The moon is not an easy place for a small rover to explore: from its sharp, glass-like dust that shatters components to the crater marks that cover its surface and that a rover has to maneuver over, it’s a challenging place to explore. move. To make sure your next VIPER rover be ready for the challenges of the lunar environment, the POT has been testing the rover on a moon-like obstacle course here on Earth.
The goal of the VIPER rover is to search for key resources for future manned missions to the Moon, in particular water ice. Centering around the moon’s south pole, the rover will search for water ice ahead of planned crewed missions under the Artemis program.
The mission had been planned for launch in November 2023, but this date has been pushed back to November 2024 to allow more time for testing. This test includes challenges for the rover such as facing “quicksand ground” and maneuvering around inclines, rocks and craters.
In NASA websiteyou can see video footage of the rover in action, including facing a dusty pit and steep slopes at a test facility at NASA’s Glenn Research Center in Cleveland that simulates the lunar environment.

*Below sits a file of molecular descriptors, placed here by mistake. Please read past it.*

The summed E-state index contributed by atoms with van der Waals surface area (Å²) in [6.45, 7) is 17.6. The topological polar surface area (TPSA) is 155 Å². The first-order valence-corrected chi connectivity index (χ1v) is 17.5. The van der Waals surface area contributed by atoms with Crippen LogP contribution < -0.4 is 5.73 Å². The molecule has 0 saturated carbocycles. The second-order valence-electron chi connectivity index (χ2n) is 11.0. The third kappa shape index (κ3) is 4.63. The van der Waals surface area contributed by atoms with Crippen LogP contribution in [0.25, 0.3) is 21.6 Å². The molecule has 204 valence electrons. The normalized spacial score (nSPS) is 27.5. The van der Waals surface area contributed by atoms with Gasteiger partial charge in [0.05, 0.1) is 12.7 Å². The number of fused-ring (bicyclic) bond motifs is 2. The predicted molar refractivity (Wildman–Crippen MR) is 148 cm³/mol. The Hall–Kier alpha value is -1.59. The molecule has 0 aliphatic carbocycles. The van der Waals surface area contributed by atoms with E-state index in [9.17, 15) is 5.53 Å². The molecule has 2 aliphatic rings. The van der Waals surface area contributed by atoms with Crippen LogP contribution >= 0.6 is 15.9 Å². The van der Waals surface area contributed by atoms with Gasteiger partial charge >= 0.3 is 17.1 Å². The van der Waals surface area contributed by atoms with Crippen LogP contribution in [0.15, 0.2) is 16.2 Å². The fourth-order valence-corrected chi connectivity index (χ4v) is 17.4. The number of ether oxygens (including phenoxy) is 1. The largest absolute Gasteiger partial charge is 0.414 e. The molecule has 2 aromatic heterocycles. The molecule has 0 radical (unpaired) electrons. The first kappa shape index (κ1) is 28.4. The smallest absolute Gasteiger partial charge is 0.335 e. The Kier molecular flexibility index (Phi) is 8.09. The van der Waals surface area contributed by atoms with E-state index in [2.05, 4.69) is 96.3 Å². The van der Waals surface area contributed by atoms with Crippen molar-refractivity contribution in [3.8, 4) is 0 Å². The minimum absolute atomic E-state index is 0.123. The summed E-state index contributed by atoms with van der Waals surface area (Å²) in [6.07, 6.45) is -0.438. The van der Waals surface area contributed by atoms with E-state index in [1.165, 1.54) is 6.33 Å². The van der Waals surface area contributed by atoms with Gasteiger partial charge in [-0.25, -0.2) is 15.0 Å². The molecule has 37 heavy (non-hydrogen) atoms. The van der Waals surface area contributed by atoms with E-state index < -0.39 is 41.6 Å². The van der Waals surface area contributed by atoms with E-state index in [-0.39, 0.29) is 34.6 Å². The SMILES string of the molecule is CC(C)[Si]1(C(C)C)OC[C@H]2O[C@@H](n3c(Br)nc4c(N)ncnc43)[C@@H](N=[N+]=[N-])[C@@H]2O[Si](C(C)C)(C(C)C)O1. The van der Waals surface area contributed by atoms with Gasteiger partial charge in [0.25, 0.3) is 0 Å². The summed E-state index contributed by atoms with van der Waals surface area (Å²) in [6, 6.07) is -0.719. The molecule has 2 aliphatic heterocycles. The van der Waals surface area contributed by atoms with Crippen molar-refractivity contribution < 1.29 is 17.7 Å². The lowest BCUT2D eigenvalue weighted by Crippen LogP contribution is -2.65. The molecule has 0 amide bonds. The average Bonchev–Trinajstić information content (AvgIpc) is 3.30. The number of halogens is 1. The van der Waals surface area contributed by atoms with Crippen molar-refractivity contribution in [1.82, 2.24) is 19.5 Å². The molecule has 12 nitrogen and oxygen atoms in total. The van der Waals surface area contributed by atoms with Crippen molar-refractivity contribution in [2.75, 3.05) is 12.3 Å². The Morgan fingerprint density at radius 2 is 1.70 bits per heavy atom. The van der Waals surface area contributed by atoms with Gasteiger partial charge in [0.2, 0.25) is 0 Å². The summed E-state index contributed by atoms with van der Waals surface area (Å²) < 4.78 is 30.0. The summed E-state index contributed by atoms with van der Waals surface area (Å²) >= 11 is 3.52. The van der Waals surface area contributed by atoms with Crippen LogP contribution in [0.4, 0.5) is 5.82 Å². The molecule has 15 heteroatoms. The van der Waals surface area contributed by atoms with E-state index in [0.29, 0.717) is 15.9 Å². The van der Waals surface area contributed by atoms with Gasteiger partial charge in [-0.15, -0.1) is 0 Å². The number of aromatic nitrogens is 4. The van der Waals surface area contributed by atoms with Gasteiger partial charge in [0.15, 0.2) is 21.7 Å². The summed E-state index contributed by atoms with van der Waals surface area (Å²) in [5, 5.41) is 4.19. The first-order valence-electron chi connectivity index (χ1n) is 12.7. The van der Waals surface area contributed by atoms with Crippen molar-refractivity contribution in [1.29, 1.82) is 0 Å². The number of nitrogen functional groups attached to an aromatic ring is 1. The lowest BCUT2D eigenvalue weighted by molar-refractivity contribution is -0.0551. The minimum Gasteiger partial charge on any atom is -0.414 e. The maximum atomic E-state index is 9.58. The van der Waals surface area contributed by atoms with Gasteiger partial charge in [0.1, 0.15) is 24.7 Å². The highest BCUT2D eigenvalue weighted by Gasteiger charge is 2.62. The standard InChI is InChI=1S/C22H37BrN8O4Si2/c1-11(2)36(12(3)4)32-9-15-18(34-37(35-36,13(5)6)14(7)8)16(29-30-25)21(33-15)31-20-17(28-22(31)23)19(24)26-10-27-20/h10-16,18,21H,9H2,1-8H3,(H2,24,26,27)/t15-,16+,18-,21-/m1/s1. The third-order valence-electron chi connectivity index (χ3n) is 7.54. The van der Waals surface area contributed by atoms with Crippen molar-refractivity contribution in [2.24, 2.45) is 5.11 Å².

“We wanted to see if the rover is capable of moving forward in an extreme sinking environment, and how much slower VIPER could drive or how much extra power the rover would use due to difficult ground conditions,” said Mercedes Herreras-Martínez, risk manager for VIPER and mission systems engineering technical exchange leader, in a release.
From these tests, engineers can see how the rover will perform on the moon and whether it will be able to get unstuck if it finds itself in a tricky environment. This helps the team prepare for what happens if the rover hits an unexpected obstacle or problem.
“We’ve captured a lot of data with these tests about what happens when the rover’s wheels grind on rock or slide on loose terrain, and any sensors drift, when the rover drifts slightly,” said Arno Rogg, rover test manager and systems engineer.